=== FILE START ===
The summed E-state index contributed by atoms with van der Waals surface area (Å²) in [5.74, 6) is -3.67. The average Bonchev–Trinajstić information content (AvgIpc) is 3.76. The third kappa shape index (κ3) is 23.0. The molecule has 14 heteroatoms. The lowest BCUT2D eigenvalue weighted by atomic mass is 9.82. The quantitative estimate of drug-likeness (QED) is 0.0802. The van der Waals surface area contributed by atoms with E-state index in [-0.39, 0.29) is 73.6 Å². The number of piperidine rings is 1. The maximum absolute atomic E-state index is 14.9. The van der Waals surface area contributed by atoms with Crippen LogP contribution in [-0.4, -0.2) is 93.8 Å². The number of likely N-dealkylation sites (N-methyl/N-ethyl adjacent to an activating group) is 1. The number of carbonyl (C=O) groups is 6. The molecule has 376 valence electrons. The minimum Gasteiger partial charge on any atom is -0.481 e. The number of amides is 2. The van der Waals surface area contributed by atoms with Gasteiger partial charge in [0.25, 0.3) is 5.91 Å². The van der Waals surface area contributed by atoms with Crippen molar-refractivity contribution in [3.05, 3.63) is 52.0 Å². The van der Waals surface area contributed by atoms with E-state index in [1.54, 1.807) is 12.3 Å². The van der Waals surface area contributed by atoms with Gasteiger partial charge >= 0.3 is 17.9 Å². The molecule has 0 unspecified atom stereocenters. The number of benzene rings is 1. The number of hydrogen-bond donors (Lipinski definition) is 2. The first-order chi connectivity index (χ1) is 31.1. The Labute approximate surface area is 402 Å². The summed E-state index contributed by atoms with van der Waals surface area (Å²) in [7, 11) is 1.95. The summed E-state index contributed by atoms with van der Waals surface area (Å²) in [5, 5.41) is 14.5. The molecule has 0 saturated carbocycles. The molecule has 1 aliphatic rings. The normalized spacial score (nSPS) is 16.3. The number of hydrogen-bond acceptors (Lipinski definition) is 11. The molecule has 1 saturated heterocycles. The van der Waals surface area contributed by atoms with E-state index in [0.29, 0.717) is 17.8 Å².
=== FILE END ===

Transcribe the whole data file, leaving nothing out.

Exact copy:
The summed E-state index contributed by atoms with van der Waals surface area (Å²) in [5.74, 6) is -3.67. The average Bonchev–Trinajstić information content (AvgIpc) is 3.76. The third kappa shape index (κ3) is 23.0. The molecule has 14 heteroatoms. The lowest BCUT2D eigenvalue weighted by atomic mass is 9.82. The quantitative estimate of drug-likeness (QED) is 0.0802. The van der Waals surface area contributed by atoms with E-state index in [-0.39, 0.29) is 73.6 Å². The number of piperidine rings is 1. The maximum absolute atomic E-state index is 14.9. The van der Waals surface area contributed by atoms with Crippen LogP contribution in [-0.4, -0.2) is 93.8 Å². The number of likely N-dealkylation sites (N-methyl/N-ethyl adjacent to an activating group) is 1. The number of carbonyl (C=O) groups is 6. The molecule has 376 valence electrons. The minimum Gasteiger partial charge on any atom is -0.481 e. The number of amides is 2. The van der Waals surface area contributed by atoms with Gasteiger partial charge in [0.25, 0.3) is 5.91 Å². The van der Waals surface area contributed by atoms with Crippen molar-refractivity contribution in [3.05, 3.63) is 52.0 Å². The van der Waals surface area contributed by atoms with E-state index in [1.54, 1.807) is 12.3 Å². The van der Waals surface area contributed by atoms with Gasteiger partial charge >= 0.3 is 17.9 Å². The molecule has 0 unspecified atom stereocenters. The number of benzene rings is 1. The number of hydrogen-bond donors (Lipinski definition) is 2. The first-order chi connectivity index (χ1) is 31.1. The Labute approximate surface area is 402 Å². The summed E-state index contributed by atoms with van der Waals surface area (Å²) in [7, 11) is 1.95. The summed E-state index contributed by atoms with van der Waals surface area (Å²) in [5, 5.41) is 14.5. The molecule has 0 saturated carbocycles. The molecule has 1 aliphatic rings. The normalized spacial score (nSPS) is 16.3. The number of hydrogen-bond acceptors (Lipinski definition) is 11. The molecule has 1 saturated heterocycles. The van der Waals surface area contributed by atoms with E-state index in [0.29, 0.717) is 17.8 Å².